Chapter 14 : Banished
Still reluctant to displease Henry, the Bulls were not published, but Clement had achieved the feat of angering both Henry and Katharine. Incensed by his failure to order Henry to treat her as his wife, she sent Clement a letter clearly laying out what she conceived to be his duty to her. She pleaded with him to cease delaying and to judge the case.
In her letter to Clement, Katharine reiterates her belief that Henry himself is not responsible for the aspersions cast on their marriage but blames it all on his advisers. It is hard to know whether Katharine was sincere in this belief. She would not be the first or the last wronged wife to blame anybody but her husband and perhaps she still believed that if their married life were to be resumed it would be better for her to think well of him. It is hard to doubt that Katharine’s view of Henry as lacking agency must have been deeply irritating to a King who believed himself supreme.
Perhaps Katharine’s beliefs were not entirely unrealistic, as in the summer of 1530, she and her husband still presided over the court together and treated each other politely and respectfully in public, and both spent time with their daughter, Mary. Katharine was also allowed to see Chapuys, who never ceased badgering Charles to do more for his aunt.
By January of the following year, however, Anne Boleyn was more prominent than ever – to the extent that the Pope wrote to Henry pointing out that his behaviour was scandalous. Anne was growing in confidence and, although she still referred to Katharine as Queen, said that she would rather see her hanged than acknowledge her as mistress.
The pressure began to tell on Katharine’s health and she was ill during the spring. A further blow was to fall in July 1531. The court was at Windsor and Henry rode out one day with Anne at his side. He did not return. As was customary between the couple, following a three-day’s absence, Katharine wrote to him. Henry ordered her to refrain from contacting him in future either by letter or messenger and Katharine was never to see her husband again.
Orders shortly came for Katharine to remove herself to a house known as The More, in Hertfordshire. It had been one of Wolsey’s houses and was therefore now in the King’s hands. Although Katharine protested loudly, she was still well served and provided for and no palace of Wolsey’s was likely to have been uncomfortable. Henry sent further delegations to try to persuade her to conform but it was useless – she was determined to fight for her rights and for Mary’s. She now began to suggest that, rather than being motivated by genuine scruples, it was his passion for Anne Boleyn that was driving him.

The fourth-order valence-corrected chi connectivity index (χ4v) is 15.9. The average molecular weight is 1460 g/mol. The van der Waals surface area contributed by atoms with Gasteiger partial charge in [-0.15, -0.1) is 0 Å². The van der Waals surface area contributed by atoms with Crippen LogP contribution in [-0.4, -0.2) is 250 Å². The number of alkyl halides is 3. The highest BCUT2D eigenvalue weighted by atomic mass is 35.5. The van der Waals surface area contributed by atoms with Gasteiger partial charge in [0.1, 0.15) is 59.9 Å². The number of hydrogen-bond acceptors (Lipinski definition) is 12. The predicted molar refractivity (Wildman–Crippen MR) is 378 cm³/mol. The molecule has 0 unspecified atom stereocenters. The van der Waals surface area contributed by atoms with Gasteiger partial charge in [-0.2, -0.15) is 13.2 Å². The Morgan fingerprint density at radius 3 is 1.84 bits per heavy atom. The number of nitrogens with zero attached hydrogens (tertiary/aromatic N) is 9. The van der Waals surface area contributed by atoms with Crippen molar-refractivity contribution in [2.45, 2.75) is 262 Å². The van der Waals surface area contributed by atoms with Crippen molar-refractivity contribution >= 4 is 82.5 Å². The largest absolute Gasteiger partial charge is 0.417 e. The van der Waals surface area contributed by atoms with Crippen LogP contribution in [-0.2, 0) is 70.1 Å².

Meanwhile further delays in the case were unfolding in Rome. Clement’s strategy was counter-productive. An early confirmation of the validity of the marriage might well have been accepted by Henry or a firm judgement against Katharine at an early stage would have given her no option but to acquiesce. By dragging the case out, neither party was satisfied and Henry became determined to find his own way through the problem. The final rupture between Henry and Katharine came in January 1532 when as was her custom she sent him a New Year gift of a gold cup. The King having carefully examined the object, sent it back and ordered her desist from any further communications.
In Rome, Clement’s advisers had finally come to a conclusion. Although they declined to accept Katharine’s assertions as to her virginity as relevant, on the basis that this was something that could never be proven, the fact that Henry had married her of his own free will, regarded her as his wife and had children by her, rendered the marriage valid. These recommendations were not made as formal judgements.
Clement was still so reluctant to alienate Henry that, having discovered that he was living openly with Anne, rather than excommunicating him as some of Katharine’s partisans wished, he merely wrote to him urging him to refrain from such improper behaviour. Again Clement could please nobody. Henry was furious, Katharine contemptuous and Chapuys scornful. A side-effect of this letter was Katharine’s dispatch from The More to Ampthill in Bedfordshire, with a reduced household.